Extension of US Law Ensures Funding of Speech-Generating Devices for ALS Patients

Extension of US Law Ensures Funding of Speech-Generating Devices for ALS Patients

The United States has enacted legislation to ensure permanent funding of speech-generating devices that allow people with degenerative diseases such as ALS to communicate.

Both houses of Congress unanimously approved the original version of the Steve Gleason Act that was enacted in 2015 but set to expire this year. The extension legislation became law this month.

The legislation was named after Steve Gleason, a former professional football player with ALS who lives in New Orleans. He played for the New Orleans Saints from 2000 to 2008. Many fans remember him for a sterling performance in the first game in the reopened Louisiana Superdome after Hurricane Katrina.

He became a vocal supporter of the legislation, which requires Medicare to pay for the communication devices and accessories of people who need them to communicate, whether they live at home or in a healthcare facility.

The Gleason Act was part of a $400 billion budget bill that increases spending on military and domestic programs.

Gleason, who made his ALS diagnosis public in 2011, uses the speech-generating technology himself. People with ALS are not the only ones who depend on eye-tracking and voice-generating technology to communicate. Gleason noted in a news story written by Maria Clark that the “silence and isolation that comes from losing the ability to communicate does not discriminate between types of injuries, diseases, accidents, or conditions.”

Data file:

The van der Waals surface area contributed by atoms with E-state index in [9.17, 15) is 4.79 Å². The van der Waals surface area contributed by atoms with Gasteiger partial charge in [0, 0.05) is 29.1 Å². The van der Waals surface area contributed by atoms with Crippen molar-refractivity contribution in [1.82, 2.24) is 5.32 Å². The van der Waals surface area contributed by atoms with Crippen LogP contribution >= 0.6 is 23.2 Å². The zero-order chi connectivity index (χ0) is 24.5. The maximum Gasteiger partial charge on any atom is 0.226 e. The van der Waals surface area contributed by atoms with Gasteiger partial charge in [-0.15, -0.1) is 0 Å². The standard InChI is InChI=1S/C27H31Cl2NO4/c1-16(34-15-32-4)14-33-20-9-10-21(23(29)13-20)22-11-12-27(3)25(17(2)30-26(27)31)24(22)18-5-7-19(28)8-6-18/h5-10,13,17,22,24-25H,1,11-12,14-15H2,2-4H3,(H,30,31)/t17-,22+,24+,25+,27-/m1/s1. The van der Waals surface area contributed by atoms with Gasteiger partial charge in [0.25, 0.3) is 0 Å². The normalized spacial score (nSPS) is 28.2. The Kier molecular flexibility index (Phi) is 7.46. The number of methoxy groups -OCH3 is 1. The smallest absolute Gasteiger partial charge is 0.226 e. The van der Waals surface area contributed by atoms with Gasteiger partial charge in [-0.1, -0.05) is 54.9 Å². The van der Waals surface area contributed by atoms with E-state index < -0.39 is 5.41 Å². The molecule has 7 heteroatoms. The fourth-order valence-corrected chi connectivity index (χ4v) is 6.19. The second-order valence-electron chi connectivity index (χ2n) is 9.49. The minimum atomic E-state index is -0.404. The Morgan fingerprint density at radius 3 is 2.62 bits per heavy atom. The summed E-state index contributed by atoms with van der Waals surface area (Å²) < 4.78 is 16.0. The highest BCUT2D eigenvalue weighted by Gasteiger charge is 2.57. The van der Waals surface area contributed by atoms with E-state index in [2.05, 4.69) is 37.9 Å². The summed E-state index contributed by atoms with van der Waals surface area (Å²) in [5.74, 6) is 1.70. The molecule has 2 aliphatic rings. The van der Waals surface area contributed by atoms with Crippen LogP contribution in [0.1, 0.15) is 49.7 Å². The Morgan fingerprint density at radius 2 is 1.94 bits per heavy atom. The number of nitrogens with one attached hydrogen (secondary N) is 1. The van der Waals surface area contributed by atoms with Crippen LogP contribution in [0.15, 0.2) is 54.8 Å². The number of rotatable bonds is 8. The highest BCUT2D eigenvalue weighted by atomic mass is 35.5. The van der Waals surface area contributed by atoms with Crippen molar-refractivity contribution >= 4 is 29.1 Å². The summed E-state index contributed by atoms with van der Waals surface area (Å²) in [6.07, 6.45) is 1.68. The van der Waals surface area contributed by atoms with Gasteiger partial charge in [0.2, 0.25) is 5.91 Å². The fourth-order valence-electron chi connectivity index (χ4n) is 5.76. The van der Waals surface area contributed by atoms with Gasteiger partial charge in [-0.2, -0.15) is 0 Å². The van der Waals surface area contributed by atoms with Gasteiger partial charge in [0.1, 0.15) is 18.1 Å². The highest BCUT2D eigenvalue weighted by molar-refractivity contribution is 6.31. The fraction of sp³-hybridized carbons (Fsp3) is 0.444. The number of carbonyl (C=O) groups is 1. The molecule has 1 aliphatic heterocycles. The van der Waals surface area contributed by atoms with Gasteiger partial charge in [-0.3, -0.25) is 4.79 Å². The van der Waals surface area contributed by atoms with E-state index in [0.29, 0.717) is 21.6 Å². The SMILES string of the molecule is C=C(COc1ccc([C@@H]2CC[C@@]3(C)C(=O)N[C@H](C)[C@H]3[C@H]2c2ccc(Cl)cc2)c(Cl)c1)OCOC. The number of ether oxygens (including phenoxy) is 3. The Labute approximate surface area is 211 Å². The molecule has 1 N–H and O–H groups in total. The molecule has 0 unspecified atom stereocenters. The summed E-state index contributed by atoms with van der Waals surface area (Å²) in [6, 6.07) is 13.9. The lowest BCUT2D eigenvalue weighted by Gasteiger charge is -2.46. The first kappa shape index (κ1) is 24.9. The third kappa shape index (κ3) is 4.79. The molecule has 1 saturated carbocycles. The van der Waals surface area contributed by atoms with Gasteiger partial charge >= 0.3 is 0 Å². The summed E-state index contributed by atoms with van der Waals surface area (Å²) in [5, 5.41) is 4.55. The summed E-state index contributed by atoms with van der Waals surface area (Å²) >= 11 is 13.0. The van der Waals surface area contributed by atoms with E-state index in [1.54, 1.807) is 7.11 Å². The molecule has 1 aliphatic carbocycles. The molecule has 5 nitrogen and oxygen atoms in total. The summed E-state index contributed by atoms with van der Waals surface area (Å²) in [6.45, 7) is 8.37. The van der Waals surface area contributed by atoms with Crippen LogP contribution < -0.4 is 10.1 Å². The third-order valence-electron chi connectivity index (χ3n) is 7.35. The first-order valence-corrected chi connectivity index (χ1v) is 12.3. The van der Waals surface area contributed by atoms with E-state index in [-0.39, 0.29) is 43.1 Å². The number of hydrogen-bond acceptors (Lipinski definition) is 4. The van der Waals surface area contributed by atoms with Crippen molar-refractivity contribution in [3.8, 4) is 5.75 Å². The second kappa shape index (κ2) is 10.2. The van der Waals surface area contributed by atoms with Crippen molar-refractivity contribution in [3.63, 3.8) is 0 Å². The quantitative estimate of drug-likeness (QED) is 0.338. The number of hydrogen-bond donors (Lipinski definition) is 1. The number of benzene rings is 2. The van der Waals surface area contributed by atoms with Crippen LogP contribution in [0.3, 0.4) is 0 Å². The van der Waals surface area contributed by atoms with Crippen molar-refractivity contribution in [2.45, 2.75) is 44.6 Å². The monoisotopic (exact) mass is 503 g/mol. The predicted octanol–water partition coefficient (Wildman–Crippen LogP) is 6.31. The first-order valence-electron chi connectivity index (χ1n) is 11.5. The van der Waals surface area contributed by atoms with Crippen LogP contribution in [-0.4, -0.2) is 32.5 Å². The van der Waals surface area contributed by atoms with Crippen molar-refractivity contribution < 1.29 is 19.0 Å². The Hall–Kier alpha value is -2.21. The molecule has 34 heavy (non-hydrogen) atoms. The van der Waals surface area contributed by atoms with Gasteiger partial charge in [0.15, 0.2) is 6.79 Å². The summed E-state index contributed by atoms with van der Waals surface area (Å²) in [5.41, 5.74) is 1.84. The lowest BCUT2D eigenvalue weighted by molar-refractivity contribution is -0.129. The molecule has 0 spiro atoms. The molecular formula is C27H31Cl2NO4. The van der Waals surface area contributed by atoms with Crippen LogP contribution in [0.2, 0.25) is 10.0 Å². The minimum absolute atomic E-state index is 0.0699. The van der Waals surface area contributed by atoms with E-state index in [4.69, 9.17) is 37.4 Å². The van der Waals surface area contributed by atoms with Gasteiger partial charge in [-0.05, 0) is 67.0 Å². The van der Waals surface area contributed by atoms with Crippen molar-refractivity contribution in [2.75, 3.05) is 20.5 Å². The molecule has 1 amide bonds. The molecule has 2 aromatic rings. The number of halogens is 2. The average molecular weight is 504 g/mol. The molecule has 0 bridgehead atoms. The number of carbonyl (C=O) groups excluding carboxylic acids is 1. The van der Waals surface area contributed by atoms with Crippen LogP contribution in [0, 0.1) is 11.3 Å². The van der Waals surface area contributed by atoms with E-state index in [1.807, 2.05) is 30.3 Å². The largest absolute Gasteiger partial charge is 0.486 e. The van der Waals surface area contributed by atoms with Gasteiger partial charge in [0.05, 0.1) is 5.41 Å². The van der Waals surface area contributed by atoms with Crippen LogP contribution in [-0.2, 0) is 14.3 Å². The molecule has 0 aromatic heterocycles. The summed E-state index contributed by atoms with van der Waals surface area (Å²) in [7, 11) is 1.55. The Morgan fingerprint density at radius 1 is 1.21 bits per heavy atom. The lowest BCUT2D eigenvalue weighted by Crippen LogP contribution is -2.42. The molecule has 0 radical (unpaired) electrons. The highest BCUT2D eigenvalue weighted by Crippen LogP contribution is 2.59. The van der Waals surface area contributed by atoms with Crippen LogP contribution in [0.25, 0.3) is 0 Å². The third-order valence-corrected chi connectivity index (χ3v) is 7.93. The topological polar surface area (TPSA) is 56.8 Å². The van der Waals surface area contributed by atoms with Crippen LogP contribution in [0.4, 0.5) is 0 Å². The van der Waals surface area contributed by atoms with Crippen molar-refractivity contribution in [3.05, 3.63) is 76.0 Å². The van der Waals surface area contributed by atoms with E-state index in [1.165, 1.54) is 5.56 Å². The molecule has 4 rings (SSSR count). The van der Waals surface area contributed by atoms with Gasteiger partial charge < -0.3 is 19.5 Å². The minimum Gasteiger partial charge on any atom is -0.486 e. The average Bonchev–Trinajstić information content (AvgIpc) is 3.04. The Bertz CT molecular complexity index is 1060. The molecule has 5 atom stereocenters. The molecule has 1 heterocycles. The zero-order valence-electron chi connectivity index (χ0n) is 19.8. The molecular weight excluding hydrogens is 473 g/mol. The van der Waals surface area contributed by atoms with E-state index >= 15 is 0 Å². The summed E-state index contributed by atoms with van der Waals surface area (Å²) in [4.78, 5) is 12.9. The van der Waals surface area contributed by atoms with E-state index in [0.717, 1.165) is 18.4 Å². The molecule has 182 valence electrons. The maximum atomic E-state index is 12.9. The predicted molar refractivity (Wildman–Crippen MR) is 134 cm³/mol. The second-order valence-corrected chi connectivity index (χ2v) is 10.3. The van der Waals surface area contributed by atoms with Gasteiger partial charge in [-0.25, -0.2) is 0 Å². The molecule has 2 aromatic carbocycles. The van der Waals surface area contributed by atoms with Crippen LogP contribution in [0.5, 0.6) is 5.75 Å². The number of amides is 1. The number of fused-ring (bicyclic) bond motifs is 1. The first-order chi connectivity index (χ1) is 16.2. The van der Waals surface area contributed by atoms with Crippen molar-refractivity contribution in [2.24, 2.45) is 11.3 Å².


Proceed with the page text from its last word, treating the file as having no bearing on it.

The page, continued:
Gleason started the Keep My Voice campaign to help ALS patients lobby Congress on the extension legislation. The campaign created a call center that allowed patients to make robocalls to Congress, using the same technology they were at risk of losing.

“Most people who have severe disabilities are expected to fade away quietly and die,” Gleason said.  “For me, that was not OK. With the right equipment and the right technology, the same people can live and be productive for decades.

“I believe our nation has the infrastructure and funds to provide technology for people who truly have no other voice,” he said. “This is not an entitlement bill. It’s an empowerment bill for people who want to be productive citizens.”

Read more about Gleason’s advocacy work and his foundation here.

One comment

  1. Sue Edy says:

    Hello
    I am in Canada and my doctor has never given me good news about what is going on to help me lived decades.
    I am a positive person and believe we should be way ahead in concoring the Als disease.
    1949 to 2018 I do believe that we could be saved.
    I have no plans on dieing.

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